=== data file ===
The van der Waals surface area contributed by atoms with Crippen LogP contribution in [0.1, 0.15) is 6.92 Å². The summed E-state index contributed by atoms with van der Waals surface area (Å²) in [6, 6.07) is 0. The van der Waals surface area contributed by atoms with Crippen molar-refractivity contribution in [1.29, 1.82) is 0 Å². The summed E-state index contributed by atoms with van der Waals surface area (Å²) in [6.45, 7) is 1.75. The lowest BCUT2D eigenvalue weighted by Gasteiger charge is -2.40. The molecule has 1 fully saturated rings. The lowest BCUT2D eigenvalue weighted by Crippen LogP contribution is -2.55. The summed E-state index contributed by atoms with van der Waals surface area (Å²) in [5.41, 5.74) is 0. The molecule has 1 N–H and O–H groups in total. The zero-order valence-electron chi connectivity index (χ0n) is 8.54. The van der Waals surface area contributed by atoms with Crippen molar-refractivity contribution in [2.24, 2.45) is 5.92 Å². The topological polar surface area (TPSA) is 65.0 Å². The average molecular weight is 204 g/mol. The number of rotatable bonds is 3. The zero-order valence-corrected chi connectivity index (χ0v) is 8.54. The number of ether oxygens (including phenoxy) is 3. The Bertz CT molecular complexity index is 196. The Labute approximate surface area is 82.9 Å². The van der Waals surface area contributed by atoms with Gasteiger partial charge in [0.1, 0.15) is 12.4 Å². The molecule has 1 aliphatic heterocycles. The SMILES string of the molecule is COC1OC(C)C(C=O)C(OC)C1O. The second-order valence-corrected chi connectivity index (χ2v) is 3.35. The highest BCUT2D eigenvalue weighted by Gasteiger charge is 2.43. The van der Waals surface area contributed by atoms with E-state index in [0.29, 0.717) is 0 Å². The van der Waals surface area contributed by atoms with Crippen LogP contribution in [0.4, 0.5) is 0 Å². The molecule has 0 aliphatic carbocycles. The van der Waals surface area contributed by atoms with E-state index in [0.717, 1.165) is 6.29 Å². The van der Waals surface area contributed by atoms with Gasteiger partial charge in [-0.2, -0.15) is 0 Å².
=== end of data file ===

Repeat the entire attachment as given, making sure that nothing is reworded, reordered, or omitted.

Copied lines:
The van der Waals surface area contributed by atoms with Crippen LogP contribution in [0.1, 0.15) is 6.92 Å². The summed E-state index contributed by atoms with van der Waals surface area (Å²) in [6, 6.07) is 0. The van der Waals surface area contributed by atoms with Crippen molar-refractivity contribution in [1.29, 1.82) is 0 Å². The summed E-state index contributed by atoms with van der Waals surface area (Å²) in [6.45, 7) is 1.75. The lowest BCUT2D eigenvalue weighted by Gasteiger charge is -2.40. The molecule has 1 fully saturated rings. The lowest BCUT2D eigenvalue weighted by Crippen LogP contribution is -2.55. The summed E-state index contributed by atoms with van der Waals surface area (Å²) in [5.41, 5.74) is 0. The molecule has 1 N–H and O–H groups in total. The zero-order valence-electron chi connectivity index (χ0n) is 8.54. The van der Waals surface area contributed by atoms with Crippen molar-refractivity contribution in [2.24, 2.45) is 5.92 Å². The topological polar surface area (TPSA) is 65.0 Å². The average molecular weight is 204 g/mol. The number of rotatable bonds is 3. The zero-order valence-corrected chi connectivity index (χ0v) is 8.54. The number of ether oxygens (including phenoxy) is 3. The Bertz CT molecular complexity index is 196. The Labute approximate surface area is 82.9 Å². The van der Waals surface area contributed by atoms with Gasteiger partial charge in [0.1, 0.15) is 12.4 Å². The molecule has 1 aliphatic heterocycles. The SMILES string of the molecule is COC1OC(C)C(C=O)C(OC)C1O. The second-order valence-corrected chi connectivity index (χ2v) is 3.35. The highest BCUT2D eigenvalue weighted by Gasteiger charge is 2.43. The van der Waals surface area contributed by atoms with E-state index in [0.29, 0.717) is 0 Å². The van der Waals surface area contributed by atoms with Crippen LogP contribution in [0.4, 0.5) is 0 Å². The molecule has 0 aliphatic carbocycles. The van der Waals surface area contributed by atoms with E-state index in [0.717, 1.165) is 6.29 Å². The van der Waals surface area contributed by atoms with Gasteiger partial charge in [-0.2, -0.15) is 0 Å².